New Jersey is one of only six states that have not enacted an eminent domain reform law since the the Supreme Court’s controversial 2005 decision in Kelo v. City of New London, which ruled that state and local governments have the power to condemn private property and transfer it to other private interests in order to promote “economic development.” Last week, the state legislature finally did pass a reform law. Unfortunately, as John Ross explains, that law won’t actually do much to prevent eminent domain abuse:
This week, New Jersey lawmakers sent legislation to Governor Chris Christie that would reform the state’s eminent domain laws. If Christie signs, New Jersey would become the 45th state to pass reforms since the U.S. Supreme Court ruled against homeowners in Kelo v. New London in 2005.
Unfortunately, the legislation provides scant protections for property owners. The companion bills (S-2447 and A-3615) each allow local officials wide latitude to declare property blighted, which authorizes the use of eminent domain for private redevelopment projects….
The bills do provide for “non-condemnation redevelopment areas,” which allow developers to access the subsidies that come with a redevelopment designation—without granting eminent domain….
But, weirdly, the bills allow for turning a non-condemnation area into a condemnation area when a property owner is unwilling to sell to officials’ preferred developer. Sort of negates the whole point.
The legislation purports to codify a 2007 state Supreme Court ruling that made it more difficult to declare property blighted. Paulsboro officials had argued that their belief that a piece of land was not being put to the best and highest use was enough to warrant a blight designation. The judges disagreed.
But it will remain very easy for officials to label an area blighted. If an unstated number of properties in a neighborhood exhibit “faulty arrangement or design,” “excessive land coverage,” “obsolete layouts,” “diverse ownership,” or other criteria that have nothing to do with public health and safety, officials can create a condemnation area.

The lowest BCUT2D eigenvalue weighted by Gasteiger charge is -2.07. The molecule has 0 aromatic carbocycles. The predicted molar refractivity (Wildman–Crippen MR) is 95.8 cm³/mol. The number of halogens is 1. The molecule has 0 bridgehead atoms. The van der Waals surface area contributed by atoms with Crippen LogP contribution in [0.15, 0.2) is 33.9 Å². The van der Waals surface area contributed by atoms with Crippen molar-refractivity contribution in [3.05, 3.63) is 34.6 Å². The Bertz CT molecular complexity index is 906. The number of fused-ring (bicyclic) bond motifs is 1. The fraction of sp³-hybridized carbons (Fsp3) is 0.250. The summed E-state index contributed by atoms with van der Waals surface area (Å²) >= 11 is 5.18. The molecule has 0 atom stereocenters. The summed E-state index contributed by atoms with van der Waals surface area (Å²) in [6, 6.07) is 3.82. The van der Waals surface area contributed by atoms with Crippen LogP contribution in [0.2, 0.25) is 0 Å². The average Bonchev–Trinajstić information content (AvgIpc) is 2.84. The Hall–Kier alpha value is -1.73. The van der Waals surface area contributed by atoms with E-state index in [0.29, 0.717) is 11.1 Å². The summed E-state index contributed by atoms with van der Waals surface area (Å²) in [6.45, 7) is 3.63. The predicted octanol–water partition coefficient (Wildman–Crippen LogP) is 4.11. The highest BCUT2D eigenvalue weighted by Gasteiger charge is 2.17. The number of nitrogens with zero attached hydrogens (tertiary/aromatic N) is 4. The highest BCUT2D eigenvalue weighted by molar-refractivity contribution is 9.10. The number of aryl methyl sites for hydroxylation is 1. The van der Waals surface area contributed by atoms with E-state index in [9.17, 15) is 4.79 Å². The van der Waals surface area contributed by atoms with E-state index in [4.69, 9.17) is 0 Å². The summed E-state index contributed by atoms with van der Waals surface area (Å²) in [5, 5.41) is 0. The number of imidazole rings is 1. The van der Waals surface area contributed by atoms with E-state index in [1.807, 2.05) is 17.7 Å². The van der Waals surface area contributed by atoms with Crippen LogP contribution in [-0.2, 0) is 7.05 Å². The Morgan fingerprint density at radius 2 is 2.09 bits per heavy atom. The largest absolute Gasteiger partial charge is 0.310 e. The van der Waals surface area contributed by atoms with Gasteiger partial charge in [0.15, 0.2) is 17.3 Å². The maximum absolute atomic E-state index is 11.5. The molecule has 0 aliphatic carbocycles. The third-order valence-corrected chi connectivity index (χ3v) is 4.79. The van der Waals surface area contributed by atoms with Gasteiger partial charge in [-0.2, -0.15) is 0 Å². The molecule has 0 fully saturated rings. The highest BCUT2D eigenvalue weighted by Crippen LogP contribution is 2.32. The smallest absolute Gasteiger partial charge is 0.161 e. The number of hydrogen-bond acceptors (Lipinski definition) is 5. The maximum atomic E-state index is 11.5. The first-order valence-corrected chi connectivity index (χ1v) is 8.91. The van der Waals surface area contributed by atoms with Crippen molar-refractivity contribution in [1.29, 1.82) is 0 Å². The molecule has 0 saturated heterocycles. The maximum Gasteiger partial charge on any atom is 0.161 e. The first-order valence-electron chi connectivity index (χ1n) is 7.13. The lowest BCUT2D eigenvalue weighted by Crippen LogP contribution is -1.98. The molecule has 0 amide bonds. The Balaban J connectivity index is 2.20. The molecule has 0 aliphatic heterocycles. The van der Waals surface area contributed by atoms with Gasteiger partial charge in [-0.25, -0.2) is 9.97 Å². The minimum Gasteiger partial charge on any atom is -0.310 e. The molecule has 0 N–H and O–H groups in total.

As Ross points out, New Jersey has a long history of abusive takings, though there have been fewer in recent years, in part due to the financial crisis and recession. Economic development and “blight” condemnations routinely transfer property to politically influential groups at the expense of the poor and politically weak, and then fail to produce the economic gains that supposedly justified the use of eminent domain in the first place.
Unfortunately, New Jersey is far from the first state whose post-Kelo eminent domain reforms purport to protect property owners without actually doing so. Some states have enacted genuine reforms. But, as I discuss in this article, numerous others have also passed ineffective laws, many of which – like New Jersey’s – include broad definitions of “blight” that allow almost any property to be designated as blighted and condemned on that basis. Although there is overwhelming public opposition to Kelo-style takings, many state legislatures have taken advantage of widespread political ignorance by pretending to address the problem without actually doing so.
UPDATE: The text of New Jersey Senate Bill 2447 is available here.
UPDATE #2: I should, add, as I have said previously, that I am not claiming that economic development takings are a bad idea merely because the vast majority of the public opposes them, or even that public opposition strengthens the case against them more than very slightly. As the author of a book decrying widespread political ignorance, I can hardly claim that I am right about an issue because I happen to have public opinion on my side. The interesting point about public opinion and post-Kelo reform is not that the public’s view proves that economic development takings should be banned, but that political ignorance has helped enable many state legislatures to avoid enacting effective reforms despite overwhelming public support for them. This is deplorable because these kinds of takings are bad for reasons independent of public sentiment. It is a striking example of how public ignorance can sometimes cause harm even in a case where majority public opinion is actually right about an issue.